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Letters to the editor

June 23, 2003

Metzner: I back shelter, but at Franklin St. site

To the editor,

The recent articles regarding my position on REACH's cold-weather shelter have caused much discourse both in the media and on the streets. This public and private debate is healthy and appropriate. This debate needs however to be based on facts, not suppositions or assumptions. I offer the following facts:

I have supported REACH's cold- weather shelter from its inception. My wife and I have volunteered at the shelter every year and I have spent many overnights at the shelter.

My son, brother and sister-in-law have also volunteered. My house of worship has hosted the shelter for many years. This began when I was a member of its board of directors. I fully supported that decision.


I have supported in the past, support today and will support tomorrow REACH's prior public plans to have their shelter located in the old shoe factory in conjunction with Christ's Reformed Church located on West Franklin Street. This location is in the same block as my law offices, some 50 yards away. I do not object to it being in "my backyard."

I do not today and will not tomorrow support such a shelter in the central core of downtown, in a location not allowed by current zoning laws, within 300 yards of the public library, the Arts and Entertainment District, and the future high school for the arts. This is exactly where the City Council was informed that REACH was attempting to put its shelter. My response was then and is today that this is unacceptable.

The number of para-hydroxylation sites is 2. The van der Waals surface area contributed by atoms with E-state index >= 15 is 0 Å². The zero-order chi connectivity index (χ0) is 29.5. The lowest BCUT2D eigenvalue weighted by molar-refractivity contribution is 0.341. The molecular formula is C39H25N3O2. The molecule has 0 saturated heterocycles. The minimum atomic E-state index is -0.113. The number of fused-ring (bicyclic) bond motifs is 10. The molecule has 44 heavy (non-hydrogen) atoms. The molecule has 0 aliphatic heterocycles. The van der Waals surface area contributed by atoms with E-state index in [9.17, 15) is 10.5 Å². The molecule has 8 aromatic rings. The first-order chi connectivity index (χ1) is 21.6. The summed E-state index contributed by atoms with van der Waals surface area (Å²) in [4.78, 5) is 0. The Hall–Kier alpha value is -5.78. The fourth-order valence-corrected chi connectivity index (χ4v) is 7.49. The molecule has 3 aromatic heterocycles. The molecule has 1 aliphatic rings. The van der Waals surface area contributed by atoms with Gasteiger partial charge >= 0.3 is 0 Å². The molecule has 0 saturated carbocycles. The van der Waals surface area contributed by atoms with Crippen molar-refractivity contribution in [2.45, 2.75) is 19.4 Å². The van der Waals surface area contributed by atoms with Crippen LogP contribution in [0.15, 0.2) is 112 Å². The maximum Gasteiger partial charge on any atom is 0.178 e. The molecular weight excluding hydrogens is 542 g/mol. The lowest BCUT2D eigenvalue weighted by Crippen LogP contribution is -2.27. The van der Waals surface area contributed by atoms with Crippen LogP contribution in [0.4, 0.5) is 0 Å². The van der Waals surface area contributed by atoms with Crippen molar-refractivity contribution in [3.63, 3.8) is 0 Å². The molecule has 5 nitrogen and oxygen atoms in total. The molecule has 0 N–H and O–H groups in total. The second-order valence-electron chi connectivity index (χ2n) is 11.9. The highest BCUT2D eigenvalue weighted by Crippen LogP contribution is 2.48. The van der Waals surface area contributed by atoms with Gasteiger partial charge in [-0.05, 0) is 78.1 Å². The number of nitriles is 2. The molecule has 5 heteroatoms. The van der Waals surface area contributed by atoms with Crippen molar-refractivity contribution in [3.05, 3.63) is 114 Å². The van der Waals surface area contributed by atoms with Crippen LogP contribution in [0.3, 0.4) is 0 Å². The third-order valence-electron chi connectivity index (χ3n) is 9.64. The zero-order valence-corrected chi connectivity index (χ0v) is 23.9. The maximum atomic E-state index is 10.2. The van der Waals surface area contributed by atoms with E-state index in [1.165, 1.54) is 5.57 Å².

For those who my question my compassion and knowledge regarding this issue I would note the following facts: I am a past member of the Board of Directors of the Community Free Clinic, former vice-president of Community Rescue Service, former member of the Board of Governors of the Maryland Chapter of the ACLU and have over 25 years experience as a criminal defense lawyer including the representation of hundreds if not thousands of indigent people during that time period.

Few people understand the disadvantaged, downtrodden and homeless population more than I do. Representing people with unpopular ideas and beliefs, and being an advocate for the poor and disadvantaged has been a part of my life since visiting my ACLU card-carrying grandmother as a child.

I do not shy away from debate or criticism. I encourage it, but please, let's deal with facts, not suppositions, assumptions or emotions.

Lewis C. Metzner


Unequal justice

To the editor:

Just recently, after much anticipation for a lot of readers, we read the outcome of Ron Bowers' trial for his D.W.I. and the wrecking of a state vehicle.

Someone please explain to the readers why the laws and punishments are so wide spread. It seems those who are less fortunate take the hardest blows when it comes to the punishments. Why does your influence in the community matter? If you break the law there should be a price to pay. Your public status or your race or even your wealth shouldn't matter.

Why can't there be one set punishment for the crime? I truly believe that people in the public eye should be more responsible for their actions. They should be setting standards for others.

Sports figures, actors and public officials break the law and walk. It seems to be a never-ending cycle. The public needs to speak up and stop thinking that it's just the way things are. If not that will surely be the way things remain. Someone tell us what lesson was learned here or better yet, what lesson Ron Bowers has learned.

Brian Lloyd


Fight not over

To the editor:

I am writing in response to the article on June 10 concerning the Lee statue at Antietam. The Historic District Commission of Washington County denied the owner of the property permission to erect the monument.

Mr. Chaney, the owner of the property, appealed to the Board of Zoning Appeals and they overturned the HDC, not on historic grounds but on an alleged technicality. An appeal of that decision was filed by Save Historic Antietam Foundation on April 29 in the Circuit Court of Washington County.

This appeal is well-known to Chaney, who risks having to remove the monument should the decision be reversed. Chaney's "battle" over his inapprpriate monument is a long way from over.

Tom Clemens


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